A .deb package for Debian/Ubuntu would be high priority as would one suitable for Fedora and other corporate Linux systems.

Packaging JAMWiki for inclusion in one-click installer suites

Cloud and shared web hosting typically relies on "one-click" installation suites such as bitnami or the control panel software typically implemented on shared hosts.

For LAN or desktop use, the bitnami suite supports DokuWiki and mediawiki installation on top of XAMPP (which already installs Tomcat and configures it). A similar installer for jamwiki that included Java installation would likely be widely used as it would standardize the Java version used by bitnami users.

Semantic features

The Semantic Bundle software has been updated for Semantic Mediawiki which has had poor support for a few years since its major corporate supporter ceased contributing. The semantic features now constitute a major advantage of using PHP-based mediawiki over Java-based Jamwiki.

Even the simplest implementation of the property notation and category rules of Semantic Mediawiki in jamwiki would blunt this edge considerably and keep those experimenting with semantic web features using jamwiki rather than shifting their mediawiki-format pages to Semantic Mediawiki, as they now can do with assurance of support.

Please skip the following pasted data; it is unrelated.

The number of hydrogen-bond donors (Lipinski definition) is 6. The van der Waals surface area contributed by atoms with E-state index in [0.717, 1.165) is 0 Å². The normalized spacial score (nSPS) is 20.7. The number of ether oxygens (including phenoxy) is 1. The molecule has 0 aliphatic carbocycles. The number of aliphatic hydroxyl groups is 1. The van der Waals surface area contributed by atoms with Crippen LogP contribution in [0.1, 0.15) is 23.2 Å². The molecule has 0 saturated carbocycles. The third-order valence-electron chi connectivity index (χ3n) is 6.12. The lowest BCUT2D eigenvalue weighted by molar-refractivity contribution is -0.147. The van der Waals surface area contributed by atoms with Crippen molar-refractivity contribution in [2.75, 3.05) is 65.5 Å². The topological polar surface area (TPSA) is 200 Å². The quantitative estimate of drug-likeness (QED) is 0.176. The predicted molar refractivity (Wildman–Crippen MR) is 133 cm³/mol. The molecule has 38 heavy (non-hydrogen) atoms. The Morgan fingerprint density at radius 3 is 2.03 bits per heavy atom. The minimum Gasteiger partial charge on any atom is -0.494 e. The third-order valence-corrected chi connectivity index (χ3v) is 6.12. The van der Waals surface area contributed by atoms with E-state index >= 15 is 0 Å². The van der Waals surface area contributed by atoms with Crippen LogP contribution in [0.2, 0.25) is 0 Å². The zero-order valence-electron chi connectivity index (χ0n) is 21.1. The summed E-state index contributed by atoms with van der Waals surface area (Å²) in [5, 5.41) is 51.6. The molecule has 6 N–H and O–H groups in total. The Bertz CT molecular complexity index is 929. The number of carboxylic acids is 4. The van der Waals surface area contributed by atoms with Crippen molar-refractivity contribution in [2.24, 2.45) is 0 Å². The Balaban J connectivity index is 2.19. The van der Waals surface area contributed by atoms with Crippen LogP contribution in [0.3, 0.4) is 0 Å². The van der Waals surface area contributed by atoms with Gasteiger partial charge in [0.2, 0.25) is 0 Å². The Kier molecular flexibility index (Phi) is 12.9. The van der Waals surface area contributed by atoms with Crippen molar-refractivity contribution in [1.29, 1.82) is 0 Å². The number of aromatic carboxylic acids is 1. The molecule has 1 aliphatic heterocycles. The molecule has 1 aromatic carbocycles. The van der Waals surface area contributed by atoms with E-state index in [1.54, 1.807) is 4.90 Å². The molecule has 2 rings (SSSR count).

Maven Enhancements

Currently the JAMWiki Maven build structure is a bit rough. In particular, Maven reports have not worked since JAMWiki was split into sub-projects and the POM files could use some cleanup. Anyone with detailed knowledge of Maven who is interested in helping in any of these areas, or who has other ideas on how JAMWiki can make better use of the Maven build structure, is encouraged to help out.

Using Subversion

JAMWiki code is stored in a Subversion repository hosted by Sourceforge. The Subversion project publishes an excellent guide to using Subversion that provides a good overview of version control using Subversion for new developers. Windows users may also want to download Tortoise SVN, which is a Windows Explorer front-end for Subversion that makes usage of Subversion much easier.

The latest JAMWiki code can be retrieved from the Subversion repository using the following command:

  svn co jamwiki

SVN Merging

The Sourceforge Subversion repository makes merging of branches fairly simple. Users of the Windows Tortoise SVN tool can use that program's merge utility for keeping branches in sync with the trunk, and for merging changes to the trunk. See for information on how to utilize this functionality. Those using other SVN clients should consult the documentation for that client to understand how best to merge a branch to/from trunk.